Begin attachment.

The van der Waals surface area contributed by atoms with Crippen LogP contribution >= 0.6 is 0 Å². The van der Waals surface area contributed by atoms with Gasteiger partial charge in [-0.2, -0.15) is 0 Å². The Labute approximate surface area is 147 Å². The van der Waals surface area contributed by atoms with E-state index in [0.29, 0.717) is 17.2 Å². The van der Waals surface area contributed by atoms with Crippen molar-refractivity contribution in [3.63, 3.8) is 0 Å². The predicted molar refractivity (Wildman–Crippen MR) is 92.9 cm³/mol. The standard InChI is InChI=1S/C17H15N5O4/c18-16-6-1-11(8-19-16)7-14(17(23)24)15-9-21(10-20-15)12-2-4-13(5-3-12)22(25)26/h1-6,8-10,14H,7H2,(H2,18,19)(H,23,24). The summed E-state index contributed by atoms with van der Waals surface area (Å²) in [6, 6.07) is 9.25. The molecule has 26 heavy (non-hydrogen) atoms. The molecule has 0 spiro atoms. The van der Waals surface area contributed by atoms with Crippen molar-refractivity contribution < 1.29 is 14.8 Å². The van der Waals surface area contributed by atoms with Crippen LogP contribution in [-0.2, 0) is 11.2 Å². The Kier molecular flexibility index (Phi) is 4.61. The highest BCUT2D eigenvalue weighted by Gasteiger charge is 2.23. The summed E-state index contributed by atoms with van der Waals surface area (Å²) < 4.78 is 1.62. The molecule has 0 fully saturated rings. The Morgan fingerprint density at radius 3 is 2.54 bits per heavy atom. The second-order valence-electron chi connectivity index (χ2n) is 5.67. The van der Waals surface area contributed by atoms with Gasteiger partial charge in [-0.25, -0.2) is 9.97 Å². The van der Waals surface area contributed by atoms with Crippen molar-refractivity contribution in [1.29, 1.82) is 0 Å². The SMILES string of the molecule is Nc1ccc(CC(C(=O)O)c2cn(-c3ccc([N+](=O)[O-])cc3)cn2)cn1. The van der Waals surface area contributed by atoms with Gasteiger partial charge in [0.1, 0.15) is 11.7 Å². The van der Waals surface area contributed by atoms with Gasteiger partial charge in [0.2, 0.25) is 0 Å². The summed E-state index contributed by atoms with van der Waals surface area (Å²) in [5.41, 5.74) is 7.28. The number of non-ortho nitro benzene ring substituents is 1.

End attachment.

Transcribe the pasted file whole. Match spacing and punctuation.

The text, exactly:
The van der Waals surface area contributed by atoms with Crippen LogP contribution >= 0.6 is 0 Å². The van der Waals surface area contributed by atoms with Gasteiger partial charge in [-0.2, -0.15) is 0 Å². The Labute approximate surface area is 147 Å². The van der Waals surface area contributed by atoms with E-state index in [0.29, 0.717) is 17.2 Å². The van der Waals surface area contributed by atoms with Crippen molar-refractivity contribution in [3.63, 3.8) is 0 Å². The predicted molar refractivity (Wildman–Crippen MR) is 92.9 cm³/mol. The standard InChI is InChI=1S/C17H15N5O4/c18-16-6-1-11(8-19-16)7-14(17(23)24)15-9-21(10-20-15)12-2-4-13(5-3-12)22(25)26/h1-6,8-10,14H,7H2,(H2,18,19)(H,23,24). The summed E-state index contributed by atoms with van der Waals surface area (Å²) in [6, 6.07) is 9.25. The molecule has 26 heavy (non-hydrogen) atoms. The molecule has 0 spiro atoms. The van der Waals surface area contributed by atoms with Crippen molar-refractivity contribution < 1.29 is 14.8 Å². The van der Waals surface area contributed by atoms with Crippen LogP contribution in [-0.2, 0) is 11.2 Å². The Kier molecular flexibility index (Phi) is 4.61. The highest BCUT2D eigenvalue weighted by Gasteiger charge is 2.23. The summed E-state index contributed by atoms with van der Waals surface area (Å²) < 4.78 is 1.62. The molecule has 0 fully saturated rings. The Morgan fingerprint density at radius 3 is 2.54 bits per heavy atom. The second-order valence-electron chi connectivity index (χ2n) is 5.67. The van der Waals surface area contributed by atoms with Gasteiger partial charge in [-0.25, -0.2) is 9.97 Å². The van der Waals surface area contributed by atoms with Crippen molar-refractivity contribution in [1.29, 1.82) is 0 Å². The SMILES string of the molecule is Nc1ccc(CC(C(=O)O)c2cn(-c3ccc([N+](=O)[O-])cc3)cn2)cn1. The van der Waals surface area contributed by atoms with Gasteiger partial charge in [0.1, 0.15) is 11.7 Å². The van der Waals surface area contributed by atoms with Gasteiger partial charge in [0.2, 0.25) is 0 Å². The summed E-state index contributed by atoms with van der Waals surface area (Å²) in [5.41, 5.74) is 7.28. The number of non-ortho nitro benzene ring substituents is 1.